Kevin could summon beautiful words as well as beautiful music. Below is his luminously phrased application to the Berklee School of Music in Boston, which he wrote at age 16. It is followed by the soundtrack to his extraordinary, probing solo in “Summertime,” a performance he gave at Castleton College less than three months before his suicide.
Kevin Powers Berklee Application Essay

Kevin Powers

Musical Experience

Kevin performing at the Berklee School of Music
Kevin performing at the Berklee School of Music

As a musician, one of the most profound events I experienced was getting my first Pat Metheny CD.  I was in eighth grade and the CD was “Like Minds,” a Christmas present from my dad.  It featured Gary Burton, Chick Corea, Roy Haynes and Dave Holland.  This was my first exposure to the jazz art form.  Hearing that CD made me want to play jazz guitar.

From the first chord of the first song, something unexplainable made me listen more intently than I ever dreamed I would to a jazz recording.  Gary Burton’s solo was intense.  His playing was classy and smooth but not cheesy, his melodic runs and progressive energy were all there.  When Pat started his solo, this was the first time I decided to give a new player a chance.  I was, up until then, a die-hard for the rock scene.  I had never heard someone play jazz in a way that inspired me to.  That all changed with Pat’s playing.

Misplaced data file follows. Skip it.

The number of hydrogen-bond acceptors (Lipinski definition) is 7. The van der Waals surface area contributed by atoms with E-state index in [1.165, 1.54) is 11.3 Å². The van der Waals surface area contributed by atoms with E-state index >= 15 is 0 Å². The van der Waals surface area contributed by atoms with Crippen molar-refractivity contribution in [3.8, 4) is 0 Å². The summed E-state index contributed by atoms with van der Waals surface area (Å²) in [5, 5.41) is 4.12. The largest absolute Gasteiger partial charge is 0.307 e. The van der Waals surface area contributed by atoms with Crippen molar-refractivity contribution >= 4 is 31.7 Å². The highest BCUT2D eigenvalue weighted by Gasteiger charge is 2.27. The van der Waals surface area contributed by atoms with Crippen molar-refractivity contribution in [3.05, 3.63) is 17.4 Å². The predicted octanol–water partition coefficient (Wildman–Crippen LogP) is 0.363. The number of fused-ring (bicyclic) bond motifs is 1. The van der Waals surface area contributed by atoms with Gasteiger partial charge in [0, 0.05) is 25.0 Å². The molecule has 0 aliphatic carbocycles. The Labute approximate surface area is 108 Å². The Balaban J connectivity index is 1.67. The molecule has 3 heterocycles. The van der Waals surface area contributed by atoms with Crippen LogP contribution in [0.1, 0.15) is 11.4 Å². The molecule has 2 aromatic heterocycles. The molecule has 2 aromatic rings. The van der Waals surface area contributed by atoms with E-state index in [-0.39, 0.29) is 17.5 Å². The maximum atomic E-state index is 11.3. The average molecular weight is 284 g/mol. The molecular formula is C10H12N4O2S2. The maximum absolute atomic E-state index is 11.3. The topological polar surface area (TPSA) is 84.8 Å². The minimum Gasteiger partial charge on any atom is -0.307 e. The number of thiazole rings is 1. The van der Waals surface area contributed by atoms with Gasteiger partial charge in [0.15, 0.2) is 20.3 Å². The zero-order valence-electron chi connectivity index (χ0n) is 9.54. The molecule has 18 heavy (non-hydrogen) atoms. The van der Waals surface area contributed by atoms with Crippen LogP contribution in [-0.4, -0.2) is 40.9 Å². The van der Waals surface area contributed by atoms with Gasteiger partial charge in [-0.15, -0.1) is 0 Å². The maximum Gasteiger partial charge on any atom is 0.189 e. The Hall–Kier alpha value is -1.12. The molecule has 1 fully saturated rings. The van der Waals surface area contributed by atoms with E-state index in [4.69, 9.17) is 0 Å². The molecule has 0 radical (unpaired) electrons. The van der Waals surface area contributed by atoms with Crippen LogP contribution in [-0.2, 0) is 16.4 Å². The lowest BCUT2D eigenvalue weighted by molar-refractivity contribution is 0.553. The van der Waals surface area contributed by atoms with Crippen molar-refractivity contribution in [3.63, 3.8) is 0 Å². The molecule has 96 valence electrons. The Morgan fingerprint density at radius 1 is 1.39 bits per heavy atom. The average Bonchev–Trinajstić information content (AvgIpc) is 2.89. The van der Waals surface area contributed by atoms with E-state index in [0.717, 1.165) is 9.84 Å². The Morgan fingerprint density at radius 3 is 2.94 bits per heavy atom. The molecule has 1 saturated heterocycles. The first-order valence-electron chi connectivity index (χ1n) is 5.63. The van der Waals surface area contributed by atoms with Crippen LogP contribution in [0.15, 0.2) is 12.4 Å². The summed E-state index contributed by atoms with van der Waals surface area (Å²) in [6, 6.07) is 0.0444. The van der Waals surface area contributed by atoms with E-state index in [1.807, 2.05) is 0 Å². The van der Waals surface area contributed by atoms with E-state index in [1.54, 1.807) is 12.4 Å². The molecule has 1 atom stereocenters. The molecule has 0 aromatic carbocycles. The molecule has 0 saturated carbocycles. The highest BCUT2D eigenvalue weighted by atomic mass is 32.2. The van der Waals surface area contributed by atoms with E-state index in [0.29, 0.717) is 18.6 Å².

His solo was begun in a manner that made him sound like he was in my room talking to me, telling me all the great things the guitar could offer.  He started a little behind the beat with a short concise phrase and much as the title of the song would suggest, “Question and Answer,” the second phrase followed the first one perfectly.  It was so lyrical and melodic.  I had always enjoyed Joe Pass; however, I appreciate the two for different reasons now.  I had never heard improvisation that was in a sense a melody itself.  Pat was doing this.  I had heard over and over again from camps that I attended that “space” was important, that one’s solo needs to “breathe.”  Now it became clear to me why.  It was happening here.

As soon as I was at the next record store, I bought a Pat Metheny Group CD.  I realized that what I had heard on “Like Minds” was probably a small pixel in the larger scope of this guy.  For a period of about a full year, each successive CD of his that I bought was more interesting than the last.  Pat’s compositional ability is hard to comprehend.  His songs are so expressive and the forms are so intricate.  The most memorable experience I will have is attending the National Guitar Summer Workshop in New Milford, CT, where Pat came and spoke to us.  It was three hours with the words from the man himself about what he has been doing, does and will be doing in the future.  He is one of my biggest inspirations and I am very lucky to have been able to hear his music and see him.

Click below to listen to the track Summertime with Kevin Powers on guitar and Jonathan Lorentz on saxophone.

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